It strikes me that there's a significant gap in the whole "leakproof function" business, namely that no consideration has been given to planner-driven transformations of queries. As an example, if we have "a = b" and "b = c", the planner may generate and apply "a = c" instead of one or both of those clauses. If a, b, c are not all the same type, "a = c" might involve an operator that's not either of the original ones. And it's possible that that operator is not leakproof where the original ones are. This could easily result in introducing non-leakproof operations into a secure subquery after pushdown of a clause that was marked secure.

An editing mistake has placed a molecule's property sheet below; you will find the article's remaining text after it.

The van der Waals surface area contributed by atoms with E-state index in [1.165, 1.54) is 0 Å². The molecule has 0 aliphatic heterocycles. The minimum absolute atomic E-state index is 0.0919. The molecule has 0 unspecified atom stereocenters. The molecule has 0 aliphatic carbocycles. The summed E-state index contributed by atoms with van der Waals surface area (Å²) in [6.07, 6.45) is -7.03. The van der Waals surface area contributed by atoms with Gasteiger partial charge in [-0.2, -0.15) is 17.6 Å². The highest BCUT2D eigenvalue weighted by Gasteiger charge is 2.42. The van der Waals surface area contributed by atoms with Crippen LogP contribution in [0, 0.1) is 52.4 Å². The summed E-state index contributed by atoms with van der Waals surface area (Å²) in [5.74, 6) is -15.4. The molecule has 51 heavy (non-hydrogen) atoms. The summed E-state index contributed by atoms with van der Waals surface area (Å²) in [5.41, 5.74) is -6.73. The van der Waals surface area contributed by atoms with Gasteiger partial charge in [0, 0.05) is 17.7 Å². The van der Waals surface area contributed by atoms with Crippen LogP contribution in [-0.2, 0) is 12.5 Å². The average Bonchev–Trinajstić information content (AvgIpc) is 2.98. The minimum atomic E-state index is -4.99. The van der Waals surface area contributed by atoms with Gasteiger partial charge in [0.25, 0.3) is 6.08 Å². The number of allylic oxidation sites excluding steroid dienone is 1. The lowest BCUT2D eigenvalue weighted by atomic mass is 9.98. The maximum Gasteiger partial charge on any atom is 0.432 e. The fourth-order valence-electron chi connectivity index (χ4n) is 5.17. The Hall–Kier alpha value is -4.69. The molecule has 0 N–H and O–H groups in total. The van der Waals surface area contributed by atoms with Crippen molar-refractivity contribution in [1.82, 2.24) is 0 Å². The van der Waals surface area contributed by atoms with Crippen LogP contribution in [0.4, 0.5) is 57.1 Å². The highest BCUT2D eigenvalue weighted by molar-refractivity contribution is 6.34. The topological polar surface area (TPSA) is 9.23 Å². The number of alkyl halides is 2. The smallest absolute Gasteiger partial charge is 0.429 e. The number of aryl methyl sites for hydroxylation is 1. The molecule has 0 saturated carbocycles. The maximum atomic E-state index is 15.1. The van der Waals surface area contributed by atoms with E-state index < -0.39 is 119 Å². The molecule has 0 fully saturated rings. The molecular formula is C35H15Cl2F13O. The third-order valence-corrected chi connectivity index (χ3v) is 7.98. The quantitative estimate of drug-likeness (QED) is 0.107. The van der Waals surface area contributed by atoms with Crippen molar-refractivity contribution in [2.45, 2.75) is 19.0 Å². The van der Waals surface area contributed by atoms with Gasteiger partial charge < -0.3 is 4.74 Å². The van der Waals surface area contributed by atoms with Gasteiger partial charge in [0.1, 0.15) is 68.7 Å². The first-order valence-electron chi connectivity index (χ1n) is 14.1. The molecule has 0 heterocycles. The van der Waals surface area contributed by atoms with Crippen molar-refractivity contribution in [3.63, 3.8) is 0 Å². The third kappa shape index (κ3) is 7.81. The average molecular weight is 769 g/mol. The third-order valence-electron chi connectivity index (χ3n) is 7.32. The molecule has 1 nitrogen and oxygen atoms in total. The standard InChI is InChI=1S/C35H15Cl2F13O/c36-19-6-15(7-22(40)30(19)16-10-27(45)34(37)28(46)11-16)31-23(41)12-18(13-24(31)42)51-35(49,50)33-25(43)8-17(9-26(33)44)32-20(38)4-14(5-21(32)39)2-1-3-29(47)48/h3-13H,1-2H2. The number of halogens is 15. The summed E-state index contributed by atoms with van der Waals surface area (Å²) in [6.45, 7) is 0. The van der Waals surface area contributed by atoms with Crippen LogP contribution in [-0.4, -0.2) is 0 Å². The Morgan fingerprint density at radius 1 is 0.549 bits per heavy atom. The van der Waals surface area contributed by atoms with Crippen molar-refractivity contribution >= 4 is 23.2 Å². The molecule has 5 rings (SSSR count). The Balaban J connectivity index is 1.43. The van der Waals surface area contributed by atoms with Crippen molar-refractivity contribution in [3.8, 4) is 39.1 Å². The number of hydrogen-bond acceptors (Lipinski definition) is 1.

Another example is that in attempting to make implication or refutation proofs involving operator clauses, the planner feels free to apply other members of the operator's btree opclass (if it's in one). I've not bothered to try to create a working exploit, but I'm pretty sure that this could result in a non-leakproof function being applied during planning of a supposedly secure subquery. It might be that that couldn't leak anything worse than constant values within the query tree, but perhaps it could leak data values from a protected table's pg_statistic entries. ISTM that the most appropriate solution here is to insist that all or none of the members of an operator class be marked leakproof. (Possibly we could restrict that to btree opclasses, but I'm not sure any exception is needed for other index types.) I looked for existing violations of this precept, and unfortunately found a *lot*. For example, texteq is marked leakproof but its fellow text comparison operators aren't. Is that really sane? Here's a query to find problematic cases: select p1.proname,o1.oprname,p2.proname,o2.oprname,a1.amopfamily from pg_proc p1, pg_operator o1, pg_amop a1, pg_proc p2, pg_operator o2, pg_amop a2 where p1.oid = o1.oprcode and p2.oid = o2.oprcode and o1.oid = a1.amopopr and o2.oid = a2.amopopr and a1.amopfamily = a2.amopfamily and p1.proleakproof and not p2.proleakproof; Oh ... and just to add insult to injury, the underlying opclass support functions (such as textcmp and hashtext) are generally not marked leakproof even when the operators they may be executed instead of are. This is even more silly. regards, tom lane -- Sent via pgsql-hackers mailing list (firstname.lastname@example.org) To make changes to your subscription: http://www.postgresql.org/mailpref/pgsql-hackers